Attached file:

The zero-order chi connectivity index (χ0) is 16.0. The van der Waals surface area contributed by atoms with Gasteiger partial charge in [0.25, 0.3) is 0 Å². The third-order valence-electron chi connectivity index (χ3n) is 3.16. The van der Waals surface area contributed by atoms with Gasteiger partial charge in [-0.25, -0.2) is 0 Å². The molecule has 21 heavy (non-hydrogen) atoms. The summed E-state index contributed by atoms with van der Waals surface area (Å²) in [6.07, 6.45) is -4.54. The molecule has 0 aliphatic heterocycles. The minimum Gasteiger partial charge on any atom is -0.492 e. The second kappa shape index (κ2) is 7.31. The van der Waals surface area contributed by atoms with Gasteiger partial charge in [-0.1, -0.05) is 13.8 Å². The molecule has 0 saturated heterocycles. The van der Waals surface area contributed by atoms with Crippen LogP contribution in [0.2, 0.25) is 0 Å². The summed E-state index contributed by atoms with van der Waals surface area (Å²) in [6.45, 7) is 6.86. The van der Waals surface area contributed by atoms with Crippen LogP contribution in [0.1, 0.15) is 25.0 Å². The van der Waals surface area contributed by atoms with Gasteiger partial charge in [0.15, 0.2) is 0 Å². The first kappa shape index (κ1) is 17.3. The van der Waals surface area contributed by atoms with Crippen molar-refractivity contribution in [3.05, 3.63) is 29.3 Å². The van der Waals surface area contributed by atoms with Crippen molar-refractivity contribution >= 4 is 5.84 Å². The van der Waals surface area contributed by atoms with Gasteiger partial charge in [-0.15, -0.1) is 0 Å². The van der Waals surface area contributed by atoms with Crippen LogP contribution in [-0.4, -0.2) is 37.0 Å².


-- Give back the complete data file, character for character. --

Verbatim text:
The zero-order chi connectivity index (χ0) is 16.0. The van der Waals surface area contributed by atoms with Gasteiger partial charge in [0.25, 0.3) is 0 Å². The third-order valence-electron chi connectivity index (χ3n) is 3.16. The van der Waals surface area contributed by atoms with Gasteiger partial charge in [-0.25, -0.2) is 0 Å². The molecule has 21 heavy (non-hydrogen) atoms. The summed E-state index contributed by atoms with van der Waals surface area (Å²) in [6.07, 6.45) is -4.54. The molecule has 0 aliphatic heterocycles. The minimum Gasteiger partial charge on any atom is -0.492 e. The second kappa shape index (κ2) is 7.31. The van der Waals surface area contributed by atoms with Gasteiger partial charge in [-0.1, -0.05) is 13.8 Å². The molecule has 0 saturated heterocycles. The van der Waals surface area contributed by atoms with Crippen LogP contribution in [0.2, 0.25) is 0 Å². The summed E-state index contributed by atoms with van der Waals surface area (Å²) in [6.45, 7) is 6.86. The van der Waals surface area contributed by atoms with Crippen LogP contribution in [0.1, 0.15) is 25.0 Å². The van der Waals surface area contributed by atoms with Gasteiger partial charge in [0.15, 0.2) is 0 Å². The first kappa shape index (κ1) is 17.3. The van der Waals surface area contributed by atoms with Crippen molar-refractivity contribution in [3.05, 3.63) is 29.3 Å². The van der Waals surface area contributed by atoms with Crippen molar-refractivity contribution >= 4 is 5.84 Å². The van der Waals surface area contributed by atoms with Gasteiger partial charge in [-0.15, -0.1) is 0 Å². The van der Waals surface area contributed by atoms with Crippen LogP contribution in [-0.4, -0.2) is 37.0 Å².